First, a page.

The new year always seems like a time for reflection on the past year, though reflection right now feels challenging. While I am not offering a reflective deep dive that encompasses all the learning and thinking I’ve done this past year, I would like to share a few things that have helped me navigate working remotely the past 10 months and that I hope to continue moving forward post-COVID/remote work.

Flexibility (no crisis required). Flexibility shouldn’t require a crisis. While I usually try to have flexibility in classes I teach, I’ve been more intentional this past year—requiring fewer assignments, offering options for engagement, grading complete/incomplete. Students often believe that any request for flexibility is a big ask—even when they’re dealing with the unimaginable. From the instructor side of thing, the ask is often small and easily accomplished. I hold onto the idea that students shouldn’t have to ask. If I can build in flexibility from the onset, I can establish it as a norm rather than an exception.

Less urgency. So often everything feels urgent. Emails, asks, the 10-week term. And while some things are urgent, many things don’t need to be. I’m trying to push back on that culture of urgency, become more aware of its relationship to power, and be mindful of how I contribute to this culture. The more I look, the more opportunities I find to be slow down, create boundaries, and make space for myself and for others to work in more manageable ways.

Music. And dancing. As I write this, I’m at a standing desk with wireless headphones, dancing. Many afternoons this past year have been improved through music and dancing. I’ve been fortunate to work from home, and that set-up process challenged me to think about workspace in a new way—to imagine what it could be. Now, this whole set-up may have to come back to campus with me. Waldo Hall dance party.

Time between meetings. While it’s now possible to transition between meetings with a few mouse clicks, back-to-back-to-back meetings are not good for us. Days with 5 or 6 meetings in a row, constantly on screen, are exhausting. I imagine this is equally hard on students in remote classes. I’m trying to be mindful of the meetings I’m leading, time needed, and how I can encourage people to engage in ways that work for them. Sometimes brief audio calls or Teams messages are enough. When an hour is scheduled, I’m working to end meetings at :50 and keep transition time between conversations.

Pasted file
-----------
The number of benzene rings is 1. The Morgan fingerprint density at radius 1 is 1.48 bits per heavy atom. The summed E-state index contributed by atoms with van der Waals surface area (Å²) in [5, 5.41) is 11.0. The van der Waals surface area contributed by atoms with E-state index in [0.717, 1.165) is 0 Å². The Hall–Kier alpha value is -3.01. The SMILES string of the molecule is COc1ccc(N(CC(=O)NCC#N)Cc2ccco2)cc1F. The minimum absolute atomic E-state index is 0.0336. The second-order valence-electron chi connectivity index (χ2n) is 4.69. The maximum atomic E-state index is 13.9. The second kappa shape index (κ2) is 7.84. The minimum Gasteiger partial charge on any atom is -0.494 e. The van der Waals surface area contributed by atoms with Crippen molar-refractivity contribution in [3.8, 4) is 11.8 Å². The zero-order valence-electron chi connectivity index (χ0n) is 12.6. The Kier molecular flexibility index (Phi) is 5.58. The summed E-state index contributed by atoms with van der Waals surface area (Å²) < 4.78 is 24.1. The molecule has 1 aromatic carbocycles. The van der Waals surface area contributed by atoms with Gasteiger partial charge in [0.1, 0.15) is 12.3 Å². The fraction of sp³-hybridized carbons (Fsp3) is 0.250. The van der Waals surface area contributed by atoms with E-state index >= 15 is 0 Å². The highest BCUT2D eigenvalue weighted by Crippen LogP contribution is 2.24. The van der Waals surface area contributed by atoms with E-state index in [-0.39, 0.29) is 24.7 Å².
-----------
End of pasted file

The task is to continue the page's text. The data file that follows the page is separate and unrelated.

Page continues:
Community. In November, I participated in NaNoWriMo (National Novel Writing Month). To achieve that goal, I needed to write every day. Knowing Clare was also committed to daily writing provided solidarity. Evening writing sprints on Discord connected me with others in the same process. And Sarah’s check-ins, excitement for the project, responsiveness to random writing questions, and encouragement were so helpful. As I plan for future projects and as I support others in their planning, I’ll be looking for more connection points and ways we can create a stronger community of support and encouragement along the way.

These are just a few of my reflection points, but I’ll be adding to my list in the coming months. I’d also love to hear from you if you’d like to share! What have you learned about your work? Or about supporting students? What are you holding onto moving forward? Feel free to email me a short description that we could include in a spring issue of The Success Kitchen.